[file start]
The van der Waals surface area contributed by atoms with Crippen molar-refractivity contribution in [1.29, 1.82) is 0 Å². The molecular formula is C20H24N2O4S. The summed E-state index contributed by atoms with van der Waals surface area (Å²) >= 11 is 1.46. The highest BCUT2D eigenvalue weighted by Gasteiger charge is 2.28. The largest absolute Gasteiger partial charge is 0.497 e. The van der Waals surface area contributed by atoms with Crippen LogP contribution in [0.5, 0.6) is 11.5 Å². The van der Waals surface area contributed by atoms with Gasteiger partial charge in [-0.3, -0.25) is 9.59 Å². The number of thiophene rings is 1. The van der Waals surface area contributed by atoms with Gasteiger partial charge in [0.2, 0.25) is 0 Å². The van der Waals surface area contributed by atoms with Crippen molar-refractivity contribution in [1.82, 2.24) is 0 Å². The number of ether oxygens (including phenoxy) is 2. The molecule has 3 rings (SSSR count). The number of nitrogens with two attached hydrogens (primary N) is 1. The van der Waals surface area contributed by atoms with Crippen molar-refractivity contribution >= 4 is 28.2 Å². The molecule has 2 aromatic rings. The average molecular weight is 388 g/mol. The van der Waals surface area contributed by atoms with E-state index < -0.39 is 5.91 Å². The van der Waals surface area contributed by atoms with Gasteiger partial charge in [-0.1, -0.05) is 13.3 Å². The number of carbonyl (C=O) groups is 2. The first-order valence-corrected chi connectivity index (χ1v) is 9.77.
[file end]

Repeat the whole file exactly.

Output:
The van der Waals surface area contributed by atoms with Crippen molar-refractivity contribution in [1.29, 1.82) is 0 Å². The molecular formula is C20H24N2O4S. The summed E-state index contributed by atoms with van der Waals surface area (Å²) >= 11 is 1.46. The highest BCUT2D eigenvalue weighted by Gasteiger charge is 2.28. The largest absolute Gasteiger partial charge is 0.497 e. The van der Waals surface area contributed by atoms with Crippen LogP contribution in [0.5, 0.6) is 11.5 Å². The van der Waals surface area contributed by atoms with Gasteiger partial charge in [-0.3, -0.25) is 9.59 Å². The number of thiophene rings is 1. The van der Waals surface area contributed by atoms with Gasteiger partial charge in [0.2, 0.25) is 0 Å². The van der Waals surface area contributed by atoms with Crippen molar-refractivity contribution in [1.82, 2.24) is 0 Å². The number of ether oxygens (including phenoxy) is 2. The molecule has 3 rings (SSSR count). The number of nitrogens with two attached hydrogens (primary N) is 1. The van der Waals surface area contributed by atoms with Crippen molar-refractivity contribution >= 4 is 28.2 Å². The molecule has 2 aromatic rings. The average molecular weight is 388 g/mol. The van der Waals surface area contributed by atoms with E-state index < -0.39 is 5.91 Å². The van der Waals surface area contributed by atoms with Gasteiger partial charge in [-0.1, -0.05) is 13.3 Å². The number of carbonyl (C=O) groups is 2. The first-order valence-corrected chi connectivity index (χ1v) is 9.77.